Basically there is a convergence between PCs getting more mobile and mobile phones becoming more like a PC. In 2007 Apple announced the iPhone. It was really the first complete integration between both a mobile phone and a PC platform that was internet and multi-media enabled. The iPad tablet was the next device announced by Apple in that new category of devices called Mobile Internet Devices (MID).

The old business applications designed for the PC need to be redesigned to be used on those MIDs. It is probably easier and better to develop new applications designed directly for mobile devices. Already more than 300,000 such mobile applications have been developed for the iPhone/iPad. Those mobile applications are not really running on the device itself, but rather somewhere in a cloud data center accessed via Internet (see my posting of October 27, 2010). Broadband internet connection makes it possible for those devices to access and exchange data with sophisticated applications running in the cloud. This new paradigm is called cloud computing, a new delivery model for IT as a service.

An IBM survey (2,000 information-technology professionals in 87 countries) found that more than half believe that within the next five years, more developers will be working on mobile applications and cloud-based architecture than traditional computing platforms for enterprise. Ninety-one percent of IT professionals surveyed said cloud computing will overtake on-premise computing as the main way that businesses access data within the next five years. “The cell phone is no longer a gadget – it’s what IT is going to become.” said Jim Corgel, an IBM general manager of independent software vendors and developer relations.

In a future posting I will explain what mobile application really means, the potential of those applications and the requirements for them to succeed in emerging markets like Africa.

For now I want to stay focused on the new mobile internet devices. These new mobile devices will become the user access devices of choice in the next 5 years. Already today one in three devices is a smartphone, a MID, or a Netbook. These new devices that bring Internet access to mobile phones will help Africa bypass the need for computers when linking into networks to access applications. Africans are turning their late adoption of technology to their advantage by leapfrogging landlines and personal computers to mobile phones.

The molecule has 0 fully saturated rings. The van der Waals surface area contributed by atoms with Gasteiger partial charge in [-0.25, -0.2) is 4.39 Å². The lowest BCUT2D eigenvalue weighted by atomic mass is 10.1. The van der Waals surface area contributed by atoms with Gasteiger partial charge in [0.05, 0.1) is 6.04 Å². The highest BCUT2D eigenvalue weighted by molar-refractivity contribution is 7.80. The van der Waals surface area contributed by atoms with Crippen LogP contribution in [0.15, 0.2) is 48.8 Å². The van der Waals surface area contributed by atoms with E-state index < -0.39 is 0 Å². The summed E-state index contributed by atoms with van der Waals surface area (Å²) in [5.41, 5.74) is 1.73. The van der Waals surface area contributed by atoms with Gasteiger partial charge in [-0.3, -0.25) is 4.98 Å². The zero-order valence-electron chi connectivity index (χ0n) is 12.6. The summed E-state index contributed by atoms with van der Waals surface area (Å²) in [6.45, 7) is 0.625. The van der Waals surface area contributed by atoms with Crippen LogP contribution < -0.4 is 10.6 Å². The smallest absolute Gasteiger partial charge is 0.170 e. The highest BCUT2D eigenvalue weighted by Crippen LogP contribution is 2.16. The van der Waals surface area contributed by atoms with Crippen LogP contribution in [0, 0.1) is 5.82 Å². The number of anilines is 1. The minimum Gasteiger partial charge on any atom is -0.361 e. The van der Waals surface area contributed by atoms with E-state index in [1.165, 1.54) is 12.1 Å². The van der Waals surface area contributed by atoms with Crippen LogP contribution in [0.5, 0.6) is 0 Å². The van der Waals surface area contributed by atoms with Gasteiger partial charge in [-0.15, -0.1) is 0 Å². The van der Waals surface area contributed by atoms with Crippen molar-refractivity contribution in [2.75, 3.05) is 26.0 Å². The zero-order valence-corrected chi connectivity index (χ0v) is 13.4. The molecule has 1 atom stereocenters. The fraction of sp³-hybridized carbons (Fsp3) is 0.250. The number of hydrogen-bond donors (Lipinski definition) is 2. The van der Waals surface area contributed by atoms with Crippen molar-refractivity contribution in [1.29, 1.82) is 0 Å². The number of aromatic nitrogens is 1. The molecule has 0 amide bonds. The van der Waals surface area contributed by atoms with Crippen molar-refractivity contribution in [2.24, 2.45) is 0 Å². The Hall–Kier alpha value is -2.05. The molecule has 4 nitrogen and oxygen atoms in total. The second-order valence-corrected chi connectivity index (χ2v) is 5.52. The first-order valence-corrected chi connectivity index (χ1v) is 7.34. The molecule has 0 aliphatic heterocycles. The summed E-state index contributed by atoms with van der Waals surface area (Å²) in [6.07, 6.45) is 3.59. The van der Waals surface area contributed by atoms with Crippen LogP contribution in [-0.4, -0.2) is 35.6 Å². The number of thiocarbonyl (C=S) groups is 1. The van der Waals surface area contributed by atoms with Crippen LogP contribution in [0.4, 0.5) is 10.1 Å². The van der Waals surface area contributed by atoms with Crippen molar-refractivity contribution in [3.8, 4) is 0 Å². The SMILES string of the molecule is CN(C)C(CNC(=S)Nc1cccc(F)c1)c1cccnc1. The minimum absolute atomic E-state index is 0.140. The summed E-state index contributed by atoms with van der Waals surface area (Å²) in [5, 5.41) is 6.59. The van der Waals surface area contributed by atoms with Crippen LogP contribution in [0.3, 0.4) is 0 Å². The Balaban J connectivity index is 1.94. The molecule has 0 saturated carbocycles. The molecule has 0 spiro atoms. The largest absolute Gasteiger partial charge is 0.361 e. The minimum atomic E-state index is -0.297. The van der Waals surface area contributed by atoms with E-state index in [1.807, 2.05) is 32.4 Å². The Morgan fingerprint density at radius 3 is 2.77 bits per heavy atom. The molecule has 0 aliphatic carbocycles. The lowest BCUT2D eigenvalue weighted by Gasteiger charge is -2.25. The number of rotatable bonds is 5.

It is therefore important that schools in Africa that want to develop ICT awareness with their young students use these new mobile internet devices. In doing so, the children will get familiar with this new category of devices that will be in use by the majority of people in Africa in the coming years. They will experience mobile access to information and better understand the new innovations that such a mobility makes possible.

This should also benefits the schools as these devices are much less expansive than the traditional PCs. A traditional laptop PC still costs around 500-800 USD. The One Laptop Per Child (OLPC) PC's price is 100USD. It is really more a Netbook than a laptop because of its small size, its light weight and its 12 hours battery life.

Child using the OLPC Laptop at Kigali's airport where wireless Internet access is free
This OLPC PC in my opinion is one of the most admirable technical achievement when you look at all the technical challenges they addressed, not speaking about the "political" challenges. But even more, the OLPC team didn't rest on their laurels, and they are preparing a new tablet MID. Their XO-3 "crazy-thin tablet" will be priced at just 75USD!

The new OLPC XO-3 tablet

iPod touches, a portable device that can access Internet using wireless connection are now available for a starting price of 140USD.
At the Culbreth middle school in Chapel Hill, North Carolina, students can carry iPod touches throughout their school day. They are allowed to bring their iPod touches from home and use these during the day as long as each student and parent(s) agrees to adhere to the restrictions explained in the use agreement. Students who do not bring an iPod touch can use iPods provided by the school for free. Those iPods can not be taken back home but are assigned to individual students and used throughout the school day. Students can then use these iPods from anywhere in the school and access Internet using a wireless network. They can use them to search for information relevant to their courses or to use applications performing the tasks required by their class assignments. The school is basically teaching them to become "mobile knowledge workers" that are capable of finding information needed to perform their tasks. But more than that, they can also collaborate with their friends students through the social networks available on the web.

So in addition to providing children with the next generation information access mobile devices, the school's cost can be dramatically reduced by using those versus expensive older laptops or they can serve more children for the same cost. Obviously, in Africa schools should still accept donations of the older laptops when offered, nothing beats free! It is certainly better than no PC at all.

See you later aligator....